Highway 8 connects Delhi and Mumbai and is part of the modern highway system that is being built in India. It’s a 4-lane highway with a median. As we drove along, I casually remarked to the guide about how much I was impressed by their new road. About 15 seconds after that perceptive comment, we passed a white panel truck heading in the opposite direction, going out of town. The only problem was that this truck was not on the other side of the median where it should have been; it was on our side, weaving through head-on traffic like a scene from some Hollywood action flick. Shortly thereafter, we passed an elephant ambling along in the left hand lane. The guide gave us a shrug, and said “best not to notice these things.” Going from point A to B in India is always an adventure—you never know what you’ll see—but the organized chaos of the road system is still anything but modern.
We weaved through the old Udaipur’s medieval maze of alleys and finally reached our destination, a well-guarded boat dock, where we boarded a small launch to take us to our hotel, the amazing Taj Lake Palace Hotel. It’s a gleaming, white marble, 3-story palace that covers entirely a 4-acre island and seems to float on the lake like a huge party barge. If you’ve ever seen the James Bond movie, Octopussy, you know what I mean. (Most of the film was shot in Udaipur.) The Lake Palace was built by the ruling Maharana of the Mewar dynasty in 1743-45 as a pleasure palace for the royal family.
That evening, we were to be the dinner guests of a local family and learn some of the secrets of Indian cuisine in the process. We didn’t know what to expect, but Madeleine, wanting to make a good impression, decided to dress up a little bit for dinner. So, dressed in her medium heels, above-the-knees skirt, tank top, and new scarf draped over her shoulders, Madeleine looked beautiful as we set off with our guide, Manoj, for a short walk through the markets of old Udaipur to pick up some vegetables for the dinner. As usual, we were the only tourists in sight; but we were used to that. Once we plunged into the noisy fray of the market, however, we immediately noticed that something was wrong. As Madeleine sashayed her way through the busy market, sidestepping trash and puddles, strategically pausing to avoid collisions with motor scooters, bicycles, cows, and vendors pushing carts, the mood of the market changed. The noise level dropped perceptibly. All activity and commerce in the shops ceased. Clusters of women, dressed head to toe in colorful saris, turned their heads in unison, clutched their children to their breasts, and stared at Madeleine with jaws agape. Men on motor scooters rode past her, their heads on swivels, then surreptitiously turned around and followed behind her like rats following the Pied Piper. It was if the inhabitants of a crowded jungle had just detected a tiger in their midst. Madeleine held her head high, ignored the disdain of the women and the approval of the men, calmly picked out some eggplant and okra from a street vendor, carefully assessed the quality of the vegetables by their color and firmness, and confidently strode through the rest of the market to our awaiting car. Now, that’s Udaipur style.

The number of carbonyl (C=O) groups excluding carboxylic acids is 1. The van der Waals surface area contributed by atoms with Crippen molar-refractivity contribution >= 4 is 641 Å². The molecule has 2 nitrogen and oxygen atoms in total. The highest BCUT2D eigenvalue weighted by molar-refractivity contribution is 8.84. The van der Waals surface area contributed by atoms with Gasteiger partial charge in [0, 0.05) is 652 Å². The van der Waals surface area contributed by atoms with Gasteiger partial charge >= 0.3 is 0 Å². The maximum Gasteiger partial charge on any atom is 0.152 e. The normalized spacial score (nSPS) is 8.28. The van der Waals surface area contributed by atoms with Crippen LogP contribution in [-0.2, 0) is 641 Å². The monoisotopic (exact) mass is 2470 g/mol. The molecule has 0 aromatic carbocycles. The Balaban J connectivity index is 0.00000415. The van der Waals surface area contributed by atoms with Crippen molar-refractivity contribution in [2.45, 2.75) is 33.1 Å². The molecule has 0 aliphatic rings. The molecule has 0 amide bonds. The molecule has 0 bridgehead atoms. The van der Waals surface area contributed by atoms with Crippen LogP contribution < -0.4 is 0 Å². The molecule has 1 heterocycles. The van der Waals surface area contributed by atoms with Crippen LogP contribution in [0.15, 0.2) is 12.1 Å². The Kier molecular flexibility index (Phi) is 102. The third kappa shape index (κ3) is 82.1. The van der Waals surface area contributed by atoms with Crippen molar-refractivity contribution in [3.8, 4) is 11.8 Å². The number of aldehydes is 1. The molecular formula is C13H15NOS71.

On the way to dinner we drove through a section of town, a roadside along a local lake, where we saw evidence that Udaipur’s ultra-conservatism may be melting, just a little. In a country where 80% of all marriages are still arranged by the parents without meaningful input from the bride and groom, encounters between girls and boys are highly regulated. Now that many girls and boys see each other more frequently in high school and college, parents are starting to loosen up some. The lakeside dive, for example, had become a parent-approved hangout where young people could talk and mingle with members of the opposite sex for a few hours in the evening.
We enjoyed a memorable home-cooked dinner that evening at Devra, the home of major Durgdas and his wife, Ms. Jyodi Jasol. The stone house was well situated on a hill to the west of Udaipur, affording a great view of the city lights and the thousands of huge fruit bats that streamed overhead on their way to their nightly feeding. The lady of the house is an expert cook and showed Madeleine how to make curry and masala and whipped up an amazing feast in no time, using a kitchen that, by western standards, would be considered minimalist. She also explained some of the fine points of the philosophy of Indian cuisine and how it compares to the dietary habits of Americans. Suffice it to say that she has a dim view of how and what we eat. We also had a very interesting conversation with the Major, an ex-military man of regal bearing, about the complicated issues surrounding the large Muslim minority in India (250 million and rising fast) and the need for the 2 largest democracies in the world to work together to solve the world’s problems. We also met the couple’s 14-year-old daughter and Ms. Jasol’s father, a lively man with an upturned Rajputhan-style mustache who had been the curator of the museum at Mehrangarh Fort (which we had toured in Jodhpur) for 27 years. Aside from a multitude of pesky mosquitoes that singled out Madeleine, the evening was a success.